For more information, get in touch with us at firstname.lastname@example.org, 0344 225 2303 or via LiveChat.
There’s a fair bit of jargon when it comes to printed plastic cards. Here’s how to know your LoCo from your HiCo (and whether you need them at all).
You’ll notice that plastic cards are measured in microns rather than mm’s. This refers to the thickness of the card. A standard bank cards is 760 microns. Some discount cards or appointment cards can be thinner, often 680 or 420 microns.
Always check the microns so you know what you’re getting. The higher the microns, the thicker and better quality the card will be.
Magnetic stripe (often referred to as mag stripe)
Whether or not you need plastic cards with magnetic stripes depends on what you want them to do, and whether you have the system that works with them.
For example, if you have the technology that allows members to ‘swipe’ through a turnstile, access lockers or buy their lunch, you’ll need a magnetic stripe on the back of the card.
Mag stripes come encoded or unencoded. If you want them to be supplied already encoded (i.e. programmed to work with your system), you’ll need to provide the relevant information to the card supplier. Or they can be sent unencoded, for you to ‘match up’ at your end. Consult the user manual that came with your system for more information.
HiCo or LoCo?
Next you’ll need to decide if you need a HiCo or LoCo mag stripe. HiCo are typically black, whereas LoCo are usually brown.
HiCo magstripesare more secure and stable. They are commonly used in situations where cards are frequently swiped and the need for security is higher (for example in accessing a building).
LoCo magstripes are fine in situations where security is less important and the need for the card to hold information is temporary; for example gift cards or hotel key cards.
Mifare cards/smart cards Smart cards or Mifare cards are capable of many functions, thanks the chip contained within them. They are commonly used for access control, transport, ticketing, smart wallets etc. The Oyster Card is a well-known example of a smart card – capable of being ‘loaded’ with money and scanned by readers.
Smart cards can be printed on and branded in the same way that regular cards can. They’re more expensive than a regular plastic card, because they’re capable of so much more.
Other features to personalise cards You can also choose to include a range of features on your printed plastic cards, for example signature panels, bar codes or QR codes. These usually cost extra, so consider whether you actually need them before ordering.
One other thing – check what the card is made of
Don’t just assume that the plastic cards are 100% plastic. Some printed plastic cards have a cardboard inner core, particularly if sourced from the Far East, which results in a much lower quality card. It impacts on colour definition and vibrancy – you’ll often see a border around the card where the cardboard ends, and they aren’t as durable.
If you need any help on ordering printed plastic cards, our friendly team are happy to answer any questions.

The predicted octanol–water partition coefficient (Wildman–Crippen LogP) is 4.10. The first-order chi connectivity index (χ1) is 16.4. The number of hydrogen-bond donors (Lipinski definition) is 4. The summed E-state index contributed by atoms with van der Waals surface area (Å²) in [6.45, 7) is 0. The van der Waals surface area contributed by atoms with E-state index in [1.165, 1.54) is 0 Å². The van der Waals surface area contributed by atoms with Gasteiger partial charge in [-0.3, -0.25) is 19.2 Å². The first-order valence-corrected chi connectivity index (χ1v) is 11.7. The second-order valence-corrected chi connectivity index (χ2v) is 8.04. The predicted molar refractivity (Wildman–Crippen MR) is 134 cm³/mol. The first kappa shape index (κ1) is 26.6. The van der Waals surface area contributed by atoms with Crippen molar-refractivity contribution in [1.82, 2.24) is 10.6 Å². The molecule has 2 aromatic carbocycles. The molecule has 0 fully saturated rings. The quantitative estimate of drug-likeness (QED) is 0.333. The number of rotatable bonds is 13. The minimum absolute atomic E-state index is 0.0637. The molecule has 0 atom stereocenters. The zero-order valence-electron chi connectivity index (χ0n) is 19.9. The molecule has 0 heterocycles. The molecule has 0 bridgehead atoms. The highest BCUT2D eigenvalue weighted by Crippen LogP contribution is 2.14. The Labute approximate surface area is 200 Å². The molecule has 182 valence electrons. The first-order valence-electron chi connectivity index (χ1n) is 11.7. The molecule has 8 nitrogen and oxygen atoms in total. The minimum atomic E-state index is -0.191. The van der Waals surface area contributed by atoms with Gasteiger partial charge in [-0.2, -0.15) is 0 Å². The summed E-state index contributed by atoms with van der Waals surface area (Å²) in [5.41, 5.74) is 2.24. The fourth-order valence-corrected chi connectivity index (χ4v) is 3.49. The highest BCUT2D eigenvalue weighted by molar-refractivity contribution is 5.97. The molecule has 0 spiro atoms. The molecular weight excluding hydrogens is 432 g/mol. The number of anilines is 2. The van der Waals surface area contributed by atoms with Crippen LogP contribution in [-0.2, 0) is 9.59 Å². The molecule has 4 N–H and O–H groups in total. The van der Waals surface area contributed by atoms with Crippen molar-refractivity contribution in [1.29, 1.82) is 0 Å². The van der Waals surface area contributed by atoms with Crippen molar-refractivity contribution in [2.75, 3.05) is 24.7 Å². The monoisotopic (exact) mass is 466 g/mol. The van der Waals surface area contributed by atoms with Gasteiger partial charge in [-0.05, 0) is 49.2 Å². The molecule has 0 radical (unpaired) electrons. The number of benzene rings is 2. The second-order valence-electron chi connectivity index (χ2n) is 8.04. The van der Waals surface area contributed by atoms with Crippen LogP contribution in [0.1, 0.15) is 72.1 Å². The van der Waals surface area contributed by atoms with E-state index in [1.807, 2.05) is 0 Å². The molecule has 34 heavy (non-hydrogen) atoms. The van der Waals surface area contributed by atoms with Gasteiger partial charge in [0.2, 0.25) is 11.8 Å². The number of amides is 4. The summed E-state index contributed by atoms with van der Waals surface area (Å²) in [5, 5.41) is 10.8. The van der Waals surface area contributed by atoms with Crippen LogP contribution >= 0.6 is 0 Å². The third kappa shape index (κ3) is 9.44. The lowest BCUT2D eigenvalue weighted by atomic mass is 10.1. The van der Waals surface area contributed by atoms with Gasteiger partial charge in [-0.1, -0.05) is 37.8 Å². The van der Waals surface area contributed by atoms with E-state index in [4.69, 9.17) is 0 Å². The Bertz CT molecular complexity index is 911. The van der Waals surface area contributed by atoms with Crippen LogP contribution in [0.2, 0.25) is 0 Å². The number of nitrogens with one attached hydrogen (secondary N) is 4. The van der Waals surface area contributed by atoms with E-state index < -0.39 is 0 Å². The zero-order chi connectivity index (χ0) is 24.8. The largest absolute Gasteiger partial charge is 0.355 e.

Most clubs use a card bureau to issue their membership cards, or print their own in-house. A combination of the two may be most cost-effective…
With 2015 nearly upon us, many clubs and organisations are in the throes of organising their membership programme for the new year. Printing the actual membership cards themselves is often the biggest expense to bear, so here are a few ways you can save money and reduce admin time.
First – consider the most cost-effective way to print the cards
The two main options here are: a) invest in a plastic card printer and print your own, or b) have them printed by a plastic card supplier (a card bureau).
Which path you choose will depend greatly on how many membership cards you need to print, and how often throughout the year you need to print them.
If it’s a one-off run of hundreds of cards, outsourcing to a card bureau will always be cheaper than investing in a card printer and consumables. However that’s in terms of one-off costs – a plastic card printer does begin to return value after a few years of use – but depending on how much a work horse it is, it may not last much longer than that.
If you only print small quantities of cards, an entry-level card printer like the Badgy may be your best bet. Yes you’ll have to buy consumables and you’ll have the initial outlay, but you’ll also have the flexibility of printing one or two membership cards throughout the year, whenever you need them.
Or you could do both and save money
If you print a significant number of membership cards, and need to issue new ones throughout the year, have your card bureau run a quantity of unpersonalised membership cards, for overprinting with new members’ details throughout the year.
This in effect creates a ‘bank’ of membership cards for when you need them – produced professionally so they don’t look any different from the initial run. The card bureau can then overprint members’ names and numbers when required – or you can run them through your own card printer.